Rise in number of Indian surrogate mums

Indian women hope to escape poverty

There has been a rise in the number of women in India offering themselves as surrogate mothers, according to fertility experts.

This has coincided with growing numbers of Western couples looking for mothers willing to have a child for them.

Dr Nayna Patel, one of India’s best known surrogacy specialists, said there had been a marked increase in women volunteering, while Dr Anoop Gupta, one of the country’s leading gynecologists, told The Daily Telegraph his Delhi clinic had seen a sharp rise in recent months of both childless couples searching for surrogates women looking to earn up to £5,000 to deliver another family’s baby.
 
One of those women is 29 year old Gita, a beautician from South Delhi, whose husband lost his job as a sound engineer in the film industry. The sudden loss of his 35,000 rupee (£500) per month salary, sent them into freefall. They could no longer afford the £200 per month rent, and she, her husband and their two young children moved into one room, where they had to share a lavatory and kitchen with five other families.

To make ends meet, she joined Dr Gupta’s donor egg programme, selling two sets of eggs for 25,000 rupees (£330) each, and finally decided to volunteer for surrogacy.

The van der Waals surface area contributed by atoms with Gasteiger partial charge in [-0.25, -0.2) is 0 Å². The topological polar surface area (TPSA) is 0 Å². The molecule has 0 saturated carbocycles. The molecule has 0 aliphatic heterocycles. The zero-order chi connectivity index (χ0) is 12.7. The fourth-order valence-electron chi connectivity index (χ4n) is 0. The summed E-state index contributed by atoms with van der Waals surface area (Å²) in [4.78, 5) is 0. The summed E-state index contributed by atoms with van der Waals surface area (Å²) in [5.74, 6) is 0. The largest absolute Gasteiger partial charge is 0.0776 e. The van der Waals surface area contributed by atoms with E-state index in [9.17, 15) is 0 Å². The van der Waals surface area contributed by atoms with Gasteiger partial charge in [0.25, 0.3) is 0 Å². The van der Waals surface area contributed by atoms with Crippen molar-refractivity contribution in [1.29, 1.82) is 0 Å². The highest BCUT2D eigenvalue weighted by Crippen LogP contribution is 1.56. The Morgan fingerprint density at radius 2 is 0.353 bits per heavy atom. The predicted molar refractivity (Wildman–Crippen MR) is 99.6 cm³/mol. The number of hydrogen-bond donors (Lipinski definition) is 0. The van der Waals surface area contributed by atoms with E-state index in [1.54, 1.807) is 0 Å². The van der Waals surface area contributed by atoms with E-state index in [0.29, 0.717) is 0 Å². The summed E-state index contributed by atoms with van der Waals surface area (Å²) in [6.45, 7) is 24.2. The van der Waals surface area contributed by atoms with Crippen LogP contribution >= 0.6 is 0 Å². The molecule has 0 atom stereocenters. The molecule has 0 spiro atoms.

‘It’s been very hard, but now I’ll earn 350,000 rupees (£5,000) for the pregnancy plus 5,000 rupees per month living expenses (£66). I feel good about it, it’s easy, and if the family I’m having the baby for are happy, they may give me more. One woman was given a new flat,’ she said.

The credit crunch is also a factor in the growth of western clients coming to India for cheap surrogacy. Kristin Jordan, 26, said she and her software developer husband opted for an Indian surrogate when they discovered it would be around $30,000 (£20,000) cheaper than in their home state, California.

‘Here it will cost around $15,000. In Sacremento, it’s three times the cost,’ she said.

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